Less than a dream job
Bears OC position not attracting top names, so look for Martz to step in
I'm not going to say coaching the Chicago Bears' offense is the worst job in sports. It's not the Oakland Raiders or the Buffalo Bills. It's not managing the Pittsburgh Pirates or Milton Bradley. It's not selling season tickets to a Sun Belt hockey team.
But if you're not young, desperate, underpaid or stuck in an assistant's job, it's not exactly a plum gig.
That's why I have a feeling that the Bears are going to wind up with Mike Martz, the unemployed mad scientist with Mommy Dearest tendencies.
Martz's passing schemes will undoubtedly be light-years ahead of the John Shoop experience and probably more fitting to Jay Cutler's skill set than Ron Turner's meat-and-potatoes offense. But there is no doubt this marriage will end badly, as Cutler and Martz will be feuding by Columbus Day, if not earlier. Martz doesn't suffer fools lightly, no matter how tight their spirals.
I don't know if Jeremy Bates can coordinate a sweater set, much less an NFL offense, but I liked the idea of bringing in a new mind, and we know he can work with Cutler.
But Bates probably is following Pete Carroll from USC to Seattle, disproving the notion that Carroll disliked the emotional young coach, and the Packers have stiff-armed the Bears' pursuit of their quarterback coach Clements.
So that leaves Martz and who else?
Kevin Gilbride? No thanks. Jim Zorn? I'd rather see him as Cutler's position coach. Tennessee coordinator Jim Chaney? Why would the Bears hire him, aside from his Rams connections? Falcons quarterbacks coach Bill Musgrave? Matt Ryan has done well under him, but he's had mixed-to-poor reviews calling plays in the NFL.
With few experienced offensive coaches available, it's becoming clearer that this is Martz's gig, and there's no way around it. No one else wants to hire Martz, despite his pedigree, and the Bears are running out of qualified candidates.
And of course, there's the Lovie Factor.
Lovie Smith, general manager Jerry Angelo and team president Ted Phillips all said they were confident that Smith's pseudo-lame-duck status (he has two years remaining on his very handsome deal) wouldn't be a stumbling block when hiring assistant coaches, but really, what guy would make a lateral move with no security?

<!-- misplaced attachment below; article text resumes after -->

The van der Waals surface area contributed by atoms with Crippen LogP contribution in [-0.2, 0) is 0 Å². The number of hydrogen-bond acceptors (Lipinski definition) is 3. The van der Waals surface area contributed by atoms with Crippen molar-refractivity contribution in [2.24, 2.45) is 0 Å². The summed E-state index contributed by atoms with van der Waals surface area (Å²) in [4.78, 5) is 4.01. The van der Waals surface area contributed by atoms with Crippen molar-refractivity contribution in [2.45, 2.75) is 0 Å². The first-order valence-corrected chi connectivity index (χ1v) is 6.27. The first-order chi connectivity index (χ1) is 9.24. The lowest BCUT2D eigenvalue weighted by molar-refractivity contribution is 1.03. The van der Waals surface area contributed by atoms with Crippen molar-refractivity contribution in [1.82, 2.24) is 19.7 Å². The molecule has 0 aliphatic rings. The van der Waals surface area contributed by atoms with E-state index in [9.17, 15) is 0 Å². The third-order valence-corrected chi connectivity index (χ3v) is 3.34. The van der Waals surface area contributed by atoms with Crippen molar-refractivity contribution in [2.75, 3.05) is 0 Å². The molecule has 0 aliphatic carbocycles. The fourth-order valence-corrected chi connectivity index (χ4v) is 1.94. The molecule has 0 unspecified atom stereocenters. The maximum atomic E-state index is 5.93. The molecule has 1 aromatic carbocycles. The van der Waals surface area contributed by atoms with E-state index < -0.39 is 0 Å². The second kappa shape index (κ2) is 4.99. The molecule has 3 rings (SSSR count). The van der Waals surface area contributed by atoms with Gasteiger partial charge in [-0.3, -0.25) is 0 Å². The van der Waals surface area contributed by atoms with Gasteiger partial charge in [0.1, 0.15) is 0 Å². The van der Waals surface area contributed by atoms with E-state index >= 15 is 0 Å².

Sure, all coaches are vagabonds, but unless a coach felt that they could instantly improve their own standing in the coaching community, this job isn't going to attract the top candidates, even with Cutler at the helm. Maybe when the Bears finally clean house, but if I were a coach interested in working with the quarterback, I'd wait it out.
Martz, the man who hired Smith to coach his defense in St. Louis, is an interesting case, and he'll surely be fodder for more actual debate than any Bears assistant in recent memory, if only because the back-and-forth on Turner and Bob Babich has been almost completely negative.
While Martz was fired from his last three jobs, teams have been worse off without him. He is nothing if not controversial.
The Rams are 18-50 in the four full seasons since his departure. The Lions went 0-16 the season after he was axed as coordinator. His one-year stay in San Francisco was too short to really judge accurately.
Martz's system works, if the goal is improving passing numbers. But he's been harangued for a perceived lack of balance in his play calling, and the Bears have made it clear they're not looking for a one-dimensional offense.
When I spoke with Mike Ditka last week, he said the Bears need to focus on a set offensive philosophy before they hire an assistant, rather than morph Smith's beliefs into a coach's system. And Ditka, ever the traditionalist, thinks the Bears need to establish a balanced offense, which isn't exactly Martz's forte.
"You can't ask the line to drop back and protect every down," Ditka said. "It's too hard."
This is really an existential dilemma for the Bears' brain trust. With Smith basically on the clock, he needs to win now while also setting a foundation for years to come. After years in Shanahan's system, Cutler didn't look comfortable working in the confines of Turner's offense. He was skittish and gambled too often, throwing passes that had no target. The receivers gave up on routes, with inexperience and confusion abound.
Martz would clean up some of the mess with his dictatorial approach. But at the same time, his Rams teams were known for committing turnovers, 239 in six seasons, according to Pro-Football-Reference.com. The Bears had 34 turnovers this season, one less than Martz's best season in St. Louis. In fact, the only season the Rams had a positive turnover differential was in 2003, Smith's final year coaching the defense.
Let's be honest: I have an infinitesimal amount of knowledge on how to put together a football staff (though I'm sure some aggrieved fans would argue that would entitle me to a front office position under the McCaskeys), but I can't see this Martz relationship working out for the future.
Maybe I'm too pessimistic, but I don't see how the Bears can flourish now with a coach in an implicit win-or-else role backed up by an idiosyncratic assistant like Martz.
But all this is immaterial right now. The Bears have to find someone who is willing and available, and Martz is the guy.
Jon Greenberg is a columnist for ESPNChicago.com.
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